good cohesion between students. They are gathered together at the same place
and this has a positive effect among them;
"No, it's nice there. We're good buddies and friends all together. We always have
something to talk about. We thrive in wardrobe. (...) Indeed, it is a place we all have
in common. When its break time in the school yard, everyone goes everywhere."

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47

Togetherness and Enjoyment


Overall the interviewees expressed a general perception that they enjoy
school, in the wardrobe, and that they thrive well in PE lessons. The students
claim that physical education is a subject they learn a lot and emphasize
cooperation, respect, fun, variety, and motivation as the main factors for the
well-being. One student reported;
Everyone takes the initiative, and everyone has at least one friend. So, there is a
sense of solidarity. It is good. We work and there is nothing negative. We respect
each other for what we are, whether we participate in gym class or not. "
The perspective of enjoyment is pinpointed by a participant as; "Perhaps,
because many people find it fun. At least in the gym room, so they think it is very fun
with different activities and stuff." The enjoyment through variation in PE is
underlined by a participant as; "It's a lot of theory otherwise, so it's very nice with
something practical."

Respect and Cooperation


The students experience the class in PE good at cooperating, provide
excellent feedback, and they respect each other. Students believe that the teacher
focuses on fair play, which has a positive impact on attitudes to each other. The
learning environment in PE seems therefore to be supportive and they are good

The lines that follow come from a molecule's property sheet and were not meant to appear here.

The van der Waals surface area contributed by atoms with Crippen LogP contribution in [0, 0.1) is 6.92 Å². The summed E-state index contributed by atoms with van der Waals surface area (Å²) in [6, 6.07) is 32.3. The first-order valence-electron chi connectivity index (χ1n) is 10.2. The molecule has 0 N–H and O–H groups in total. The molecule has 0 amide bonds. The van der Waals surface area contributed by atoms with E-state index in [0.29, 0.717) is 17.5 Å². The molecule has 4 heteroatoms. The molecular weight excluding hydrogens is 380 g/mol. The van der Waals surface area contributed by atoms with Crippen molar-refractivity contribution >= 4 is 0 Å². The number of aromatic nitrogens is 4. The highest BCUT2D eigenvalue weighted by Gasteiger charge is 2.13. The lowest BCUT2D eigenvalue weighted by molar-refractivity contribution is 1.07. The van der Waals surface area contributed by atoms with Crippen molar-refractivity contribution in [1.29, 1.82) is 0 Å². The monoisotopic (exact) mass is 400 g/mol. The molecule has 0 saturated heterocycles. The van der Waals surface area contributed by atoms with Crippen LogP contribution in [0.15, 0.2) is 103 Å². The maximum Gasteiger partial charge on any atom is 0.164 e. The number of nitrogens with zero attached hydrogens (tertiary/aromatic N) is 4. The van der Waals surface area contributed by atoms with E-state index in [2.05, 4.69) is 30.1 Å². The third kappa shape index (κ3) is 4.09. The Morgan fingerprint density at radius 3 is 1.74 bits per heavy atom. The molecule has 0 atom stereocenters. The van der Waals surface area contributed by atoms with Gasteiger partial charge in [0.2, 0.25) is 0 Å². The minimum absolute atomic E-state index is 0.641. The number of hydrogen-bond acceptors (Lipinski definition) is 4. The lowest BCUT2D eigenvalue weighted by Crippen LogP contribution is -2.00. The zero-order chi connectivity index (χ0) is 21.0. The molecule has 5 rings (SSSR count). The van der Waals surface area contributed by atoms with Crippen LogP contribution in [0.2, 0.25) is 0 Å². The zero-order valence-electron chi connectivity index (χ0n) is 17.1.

at encouraging each other also in the wardrobe;
"That's cooperation then. We are a very tight-knit class.; "Yes, they are good at making
positive things and are encouraging."; "We are quite confident in each other."
Asked what the teacher focuses on in PE lessons concepts such as fair
play, well-being, enjoyment and effort are reported;
"Hmm, you learn that its smart to put in maximum effort and do the best you can
in addition to fair play. Thats what our teacher says something about. (...)
Partnership, positive comments, helpful feedback, and some different stuff. "
Students were asked what makes a teacher a good PE-teacher. Some
students reported that they found that the teacher him/herself should
participate in activities during lessons as they believe this might increase the
motivation of students and their perception of the wardrobe practice;
"As long as there is a physical education teacher who is active. It is a plus if the
gym teacher can participate in the activities themselves. I do not think it is any fun
when gym teacher just sits on the bench. (...) She sits mostly on the bench and note
if she sees something. It has been okay so far but I think it would be more fun if she
had been running along with us."

"The positive feedback on how you are doing it. For example, in the gym then, they
[the teachers] say your name and tell you what was good. Then you remember it
longer and at least until the lesson is over."